MONTREAL, Sept. 17, 2012 /CNW/ - Recent events at the Lakeshore General
Hospital in Quebec, concerning incomplete colonoscopies for colorectal
cancer screening by an unidentified physician should not discourage
individuals from getting what is one of the most important examinations
concerning cancer prevention.
Without excusing in any way the fault of the physician concerned, the
fact that the hospital immediately revealed that there were incomplete
examinations underscores the importance of transparency in all of our
health institutions and provides patients with important information to
protect their health.
Patients who received incomplete examinations will now have the
opportunity to be re-examined. As it generally takes 8-10 years for
most polyps to turn into colon cancer, it is likely that almost all of
these patients will be free of disease. Hopefully, those who are found
to have the disease will be in the early stages and have the greatest
opportunity for a cure as colon cancer is 90 % curable when found in
its early stages.
For any patient that is found to have more advanced disease the
prognosis is better than ever, however the challenges are indeed much
greater. It is therefore extremely important for all of these patients
to be re-screened as soon as possible.
The Colorectal Cancer Association of Canada (CCAC) has worked hard in
Quebec and across Canada to help bring awareness and promote colorectal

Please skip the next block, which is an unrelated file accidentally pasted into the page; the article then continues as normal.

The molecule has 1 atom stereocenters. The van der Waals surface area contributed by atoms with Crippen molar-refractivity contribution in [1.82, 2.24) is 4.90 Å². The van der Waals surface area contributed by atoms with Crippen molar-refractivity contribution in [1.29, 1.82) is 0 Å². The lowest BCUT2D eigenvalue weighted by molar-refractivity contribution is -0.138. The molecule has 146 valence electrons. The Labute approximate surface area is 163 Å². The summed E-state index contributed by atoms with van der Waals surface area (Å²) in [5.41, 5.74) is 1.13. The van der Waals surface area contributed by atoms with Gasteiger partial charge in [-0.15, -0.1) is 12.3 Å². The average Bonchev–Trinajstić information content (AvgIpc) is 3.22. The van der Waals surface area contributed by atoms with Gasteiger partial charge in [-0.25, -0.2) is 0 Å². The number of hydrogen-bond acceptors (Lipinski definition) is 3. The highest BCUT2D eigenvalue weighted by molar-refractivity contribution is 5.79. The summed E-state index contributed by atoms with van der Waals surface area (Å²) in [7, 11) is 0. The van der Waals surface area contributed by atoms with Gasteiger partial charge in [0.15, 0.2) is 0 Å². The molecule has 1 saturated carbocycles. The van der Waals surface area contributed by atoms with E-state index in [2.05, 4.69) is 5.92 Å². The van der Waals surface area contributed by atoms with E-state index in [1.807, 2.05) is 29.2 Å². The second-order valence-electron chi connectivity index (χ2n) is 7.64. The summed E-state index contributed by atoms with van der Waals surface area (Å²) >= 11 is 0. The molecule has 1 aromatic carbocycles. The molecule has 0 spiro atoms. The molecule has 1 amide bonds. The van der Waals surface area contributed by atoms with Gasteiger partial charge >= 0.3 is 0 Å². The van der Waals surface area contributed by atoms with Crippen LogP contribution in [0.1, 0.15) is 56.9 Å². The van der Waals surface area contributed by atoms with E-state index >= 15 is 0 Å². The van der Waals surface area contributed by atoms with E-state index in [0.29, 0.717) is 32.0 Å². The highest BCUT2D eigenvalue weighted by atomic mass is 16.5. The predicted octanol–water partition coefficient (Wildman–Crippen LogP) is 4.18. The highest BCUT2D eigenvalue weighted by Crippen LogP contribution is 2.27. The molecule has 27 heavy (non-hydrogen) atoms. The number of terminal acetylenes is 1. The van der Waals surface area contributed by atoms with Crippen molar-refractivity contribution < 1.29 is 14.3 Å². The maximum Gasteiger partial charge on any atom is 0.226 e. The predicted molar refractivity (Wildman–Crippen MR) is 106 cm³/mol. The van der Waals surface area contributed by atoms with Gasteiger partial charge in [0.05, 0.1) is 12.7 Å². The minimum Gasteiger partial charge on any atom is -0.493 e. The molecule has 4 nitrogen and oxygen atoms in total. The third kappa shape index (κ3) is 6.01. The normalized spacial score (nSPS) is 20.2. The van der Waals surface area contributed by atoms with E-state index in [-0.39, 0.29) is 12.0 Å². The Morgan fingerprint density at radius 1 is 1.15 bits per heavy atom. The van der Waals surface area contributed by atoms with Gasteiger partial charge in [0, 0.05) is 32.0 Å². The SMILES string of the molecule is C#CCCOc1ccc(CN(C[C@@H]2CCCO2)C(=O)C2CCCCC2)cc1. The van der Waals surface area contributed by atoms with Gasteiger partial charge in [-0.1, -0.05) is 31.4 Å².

cancer screening programs. This fall, the demonstration program of
Quebec Colorectal Cancer Screening Program (Programme québécois de
dépistage du cancer colorectal (PQDCCR)) is scheduled to commence in
certain designated centers throughout the province. This screening
program is based on a simple non-invasive stool based test called a
fecal immunochemical test (FIT).
The Quebec Colorectal Cancer Screening Program will ultimately be
expanded throughout the province, however in the interim the CCAC
recommends that men and women between the ages of 50- 74 request the
test from their primary care physicians. It is a simple and inexpensive
way of testing for colon cancer.
Another screening option is a blood test. With multiple options
available, individuals are encouraged to discuss their options as well
as the risks and benefits of all screening options with their
physicians. In the end result individuals who have positive results
from any of these screening tests will be referred for a colonoscopy.
In Quebec, this year it is expected that there will be approximately
6,200 new cases of colon cancer (3,200 men and 2,800 women) and about
2,450 (1,300 men and 1,150) individuals will die from the disease, so
it is imperative that individuals be screened in a timely and effective
About Colorectal Cancer
Colorectal cancer, cancer of the colon or rectum, is the second-leading
cause of cancer death in Canada. Though highly preventable and curable
when detected early, an estimated 23,300 Canadians (13,000 men and
10,300 women) will be diagnosed with colorectal cancer, and
approximately 9,200 (5,000 men and 4,200 women) sadly will die from it.
An almost equal number of men and women are affected by colorectal
cancer. One in 14 men and one in 16 women are expected to develop the
disease during their lifetime. One in 28 men and one in 31 women will
die from it.
About the CCAC
The Colorectal Cancer Association of Canada is the country's leading
non-profit organization dedicated to increasing awareness of colorectal
cancer, supporting patients and advocating for national screening and
timely and equal access to effective treatment options to improve
Visit the CCAC website, www.colorectal-cancer.ca, for up-to-date information on colorectal cancer or call the toll-free
number, 1.877.50.COLON (26566) or (514) 875 -7745
SOURCE: Colorectal Cancer Association of Canada
For further information:
514 952 2619
Barry D. Stein president CCAC
514 875 7899